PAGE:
I didn’t completely understand why the author lamented the loss of cohesion among all Black Americans when this cohesion was based on being victims of racism. Very refreshing read and anyone involved in the African-American Community should consider picking this up.
Jay-Z was inspired to become an artist by rappers in the Marcy Projects in Bedford-Stuyvesant, Brooklyn, where he lived. They are a highly visible group of Black Americans who are poor, live in sub-standard housing, have inadequate formal education, are beset by various psychological and physical problems, have high rates of premature pregnancy, single parenthood, unemployment and under- employment, and are poorly served by schools, hospitals, social services agencies and the justice system.
It disintegratin have benefitted from a discussion of the other areas of struggle for justice, namely that in the arts. While it used to be the case that being victims of social injustice created unity among all Black Americans, this is Another book I saw on the Colbert Report. Robinson struggles, as we all diintegration, to make sense of the middle class.
Barack Obama’s stunning election as the first African American president seemed to come out of nowhere, but it was the result of a transformation that has been unfolding for decades.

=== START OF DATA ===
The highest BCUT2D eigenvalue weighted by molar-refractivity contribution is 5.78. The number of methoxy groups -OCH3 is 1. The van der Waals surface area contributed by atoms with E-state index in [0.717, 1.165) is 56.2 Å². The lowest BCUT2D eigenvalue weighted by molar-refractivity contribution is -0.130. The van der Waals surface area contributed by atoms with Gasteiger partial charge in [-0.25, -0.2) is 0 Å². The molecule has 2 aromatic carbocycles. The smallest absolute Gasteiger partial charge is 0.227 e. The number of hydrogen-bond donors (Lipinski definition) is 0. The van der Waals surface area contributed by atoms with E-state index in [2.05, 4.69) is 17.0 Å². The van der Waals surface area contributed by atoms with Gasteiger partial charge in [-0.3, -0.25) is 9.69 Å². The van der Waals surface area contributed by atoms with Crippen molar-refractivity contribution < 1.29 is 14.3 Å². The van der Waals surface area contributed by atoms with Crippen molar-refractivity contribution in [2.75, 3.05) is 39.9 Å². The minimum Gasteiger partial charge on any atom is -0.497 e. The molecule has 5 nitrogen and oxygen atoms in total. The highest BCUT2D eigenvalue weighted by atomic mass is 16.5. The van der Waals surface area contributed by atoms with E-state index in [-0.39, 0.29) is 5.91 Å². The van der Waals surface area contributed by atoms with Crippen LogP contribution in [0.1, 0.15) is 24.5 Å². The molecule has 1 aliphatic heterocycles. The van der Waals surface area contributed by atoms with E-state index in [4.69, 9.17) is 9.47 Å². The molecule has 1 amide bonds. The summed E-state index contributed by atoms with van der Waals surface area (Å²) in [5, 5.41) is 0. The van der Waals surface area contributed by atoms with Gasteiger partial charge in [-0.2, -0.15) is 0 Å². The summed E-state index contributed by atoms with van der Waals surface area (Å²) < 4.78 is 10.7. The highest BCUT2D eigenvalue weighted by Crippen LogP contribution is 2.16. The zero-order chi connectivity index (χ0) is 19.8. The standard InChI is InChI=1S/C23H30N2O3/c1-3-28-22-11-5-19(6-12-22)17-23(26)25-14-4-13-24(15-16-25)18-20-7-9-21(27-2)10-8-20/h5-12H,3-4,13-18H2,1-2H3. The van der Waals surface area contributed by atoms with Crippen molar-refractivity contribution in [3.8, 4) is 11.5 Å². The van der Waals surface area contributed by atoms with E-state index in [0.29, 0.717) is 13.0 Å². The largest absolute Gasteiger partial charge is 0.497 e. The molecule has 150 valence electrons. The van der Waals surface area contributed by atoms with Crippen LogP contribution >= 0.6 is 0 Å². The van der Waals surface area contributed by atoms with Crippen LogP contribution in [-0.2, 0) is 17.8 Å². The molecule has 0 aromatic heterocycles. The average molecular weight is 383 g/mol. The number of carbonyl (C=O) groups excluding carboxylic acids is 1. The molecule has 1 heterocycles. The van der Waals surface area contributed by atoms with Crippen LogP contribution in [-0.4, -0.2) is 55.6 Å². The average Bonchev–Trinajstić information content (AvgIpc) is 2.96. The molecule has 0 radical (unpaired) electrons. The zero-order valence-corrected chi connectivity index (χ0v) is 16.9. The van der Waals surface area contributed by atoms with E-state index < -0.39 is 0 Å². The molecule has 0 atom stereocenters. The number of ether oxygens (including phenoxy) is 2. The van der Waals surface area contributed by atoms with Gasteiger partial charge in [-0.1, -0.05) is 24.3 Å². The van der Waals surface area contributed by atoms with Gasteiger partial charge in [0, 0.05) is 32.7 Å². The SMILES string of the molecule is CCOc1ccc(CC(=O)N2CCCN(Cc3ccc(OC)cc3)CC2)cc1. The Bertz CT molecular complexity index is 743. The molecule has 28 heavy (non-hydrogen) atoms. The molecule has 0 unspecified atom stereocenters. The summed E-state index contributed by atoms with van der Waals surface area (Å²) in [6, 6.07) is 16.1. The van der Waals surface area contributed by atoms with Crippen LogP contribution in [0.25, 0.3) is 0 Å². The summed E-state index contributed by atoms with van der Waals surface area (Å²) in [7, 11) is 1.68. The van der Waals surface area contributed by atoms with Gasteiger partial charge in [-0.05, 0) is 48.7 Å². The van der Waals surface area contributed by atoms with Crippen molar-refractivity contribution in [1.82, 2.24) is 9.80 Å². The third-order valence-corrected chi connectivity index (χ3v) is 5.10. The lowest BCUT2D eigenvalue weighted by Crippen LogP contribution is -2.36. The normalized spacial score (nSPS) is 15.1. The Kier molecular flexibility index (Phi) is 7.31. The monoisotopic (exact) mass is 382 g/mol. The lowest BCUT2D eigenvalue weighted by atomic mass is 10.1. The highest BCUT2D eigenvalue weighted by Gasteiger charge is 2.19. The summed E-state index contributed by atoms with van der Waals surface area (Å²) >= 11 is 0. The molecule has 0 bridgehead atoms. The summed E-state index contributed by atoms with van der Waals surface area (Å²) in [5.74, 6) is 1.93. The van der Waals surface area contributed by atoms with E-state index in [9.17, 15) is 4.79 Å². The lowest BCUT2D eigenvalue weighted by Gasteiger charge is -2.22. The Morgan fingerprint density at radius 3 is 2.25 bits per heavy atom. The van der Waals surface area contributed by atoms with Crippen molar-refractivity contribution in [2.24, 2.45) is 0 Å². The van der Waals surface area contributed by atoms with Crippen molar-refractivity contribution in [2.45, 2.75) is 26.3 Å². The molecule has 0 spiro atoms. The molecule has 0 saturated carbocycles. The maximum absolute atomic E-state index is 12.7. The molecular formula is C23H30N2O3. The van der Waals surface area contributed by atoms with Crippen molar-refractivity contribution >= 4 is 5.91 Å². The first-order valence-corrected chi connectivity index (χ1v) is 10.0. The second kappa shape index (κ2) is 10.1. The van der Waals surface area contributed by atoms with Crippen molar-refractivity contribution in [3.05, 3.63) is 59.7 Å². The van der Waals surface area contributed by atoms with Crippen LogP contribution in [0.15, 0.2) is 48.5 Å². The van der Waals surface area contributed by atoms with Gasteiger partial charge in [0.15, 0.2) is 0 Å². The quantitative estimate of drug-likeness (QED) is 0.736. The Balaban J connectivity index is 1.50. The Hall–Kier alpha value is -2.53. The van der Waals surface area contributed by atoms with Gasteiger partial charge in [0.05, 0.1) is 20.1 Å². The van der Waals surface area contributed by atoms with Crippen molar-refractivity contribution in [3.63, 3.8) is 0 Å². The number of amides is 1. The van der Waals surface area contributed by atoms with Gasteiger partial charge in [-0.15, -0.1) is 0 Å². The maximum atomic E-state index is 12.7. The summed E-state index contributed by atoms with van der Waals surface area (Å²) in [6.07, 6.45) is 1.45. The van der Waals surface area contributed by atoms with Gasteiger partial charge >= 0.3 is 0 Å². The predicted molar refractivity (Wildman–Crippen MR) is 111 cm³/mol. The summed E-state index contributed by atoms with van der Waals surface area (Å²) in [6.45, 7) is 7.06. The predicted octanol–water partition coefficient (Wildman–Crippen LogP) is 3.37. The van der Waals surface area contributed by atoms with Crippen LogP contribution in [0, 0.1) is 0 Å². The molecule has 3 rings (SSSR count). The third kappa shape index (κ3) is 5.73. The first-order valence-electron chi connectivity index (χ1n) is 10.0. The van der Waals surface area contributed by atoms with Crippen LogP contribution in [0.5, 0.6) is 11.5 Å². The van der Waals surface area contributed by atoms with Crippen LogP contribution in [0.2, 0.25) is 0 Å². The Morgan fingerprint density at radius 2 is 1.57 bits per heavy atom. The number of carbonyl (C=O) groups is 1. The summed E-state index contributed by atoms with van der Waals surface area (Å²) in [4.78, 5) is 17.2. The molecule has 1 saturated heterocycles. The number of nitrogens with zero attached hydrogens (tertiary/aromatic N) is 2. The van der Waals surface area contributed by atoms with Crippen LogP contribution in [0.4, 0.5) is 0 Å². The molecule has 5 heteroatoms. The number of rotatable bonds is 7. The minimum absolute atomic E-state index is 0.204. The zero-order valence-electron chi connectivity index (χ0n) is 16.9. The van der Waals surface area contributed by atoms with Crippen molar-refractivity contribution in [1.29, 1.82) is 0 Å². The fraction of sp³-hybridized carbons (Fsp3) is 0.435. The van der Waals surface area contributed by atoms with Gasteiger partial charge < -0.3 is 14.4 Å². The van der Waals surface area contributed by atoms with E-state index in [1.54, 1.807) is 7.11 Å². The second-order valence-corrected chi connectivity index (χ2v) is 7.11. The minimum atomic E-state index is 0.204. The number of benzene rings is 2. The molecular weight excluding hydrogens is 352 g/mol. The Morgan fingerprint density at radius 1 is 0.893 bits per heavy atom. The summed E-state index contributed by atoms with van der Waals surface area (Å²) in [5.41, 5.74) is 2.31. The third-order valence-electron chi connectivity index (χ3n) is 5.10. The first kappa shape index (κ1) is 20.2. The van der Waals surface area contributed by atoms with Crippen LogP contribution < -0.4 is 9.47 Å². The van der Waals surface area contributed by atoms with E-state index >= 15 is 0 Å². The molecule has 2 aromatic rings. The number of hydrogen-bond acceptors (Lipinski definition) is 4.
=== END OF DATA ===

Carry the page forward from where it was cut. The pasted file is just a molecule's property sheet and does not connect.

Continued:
However, the problems of the Abandoned – which will Eugene Robinson’s conception of a Black community that once was united through racial segregation but socially and economically integrated and which is now splintered or disintegrated puts into words what so many of us disintegrstion observed. He notes that while selling drugs he would also be writing lyrics, much to the annoyance of his business partners, who needed him to focus in a business where lack of vigilance will get you maimed or killed.
Many are Black identified and with pslintering lay all sorts of possibilities. This is a well-researched book with a wealth of information and wisdom to be gleaned from it. Robinson argues for a degree of racial pride that inoculates the children in this emergent group from the confidence- sapping effects of American racism.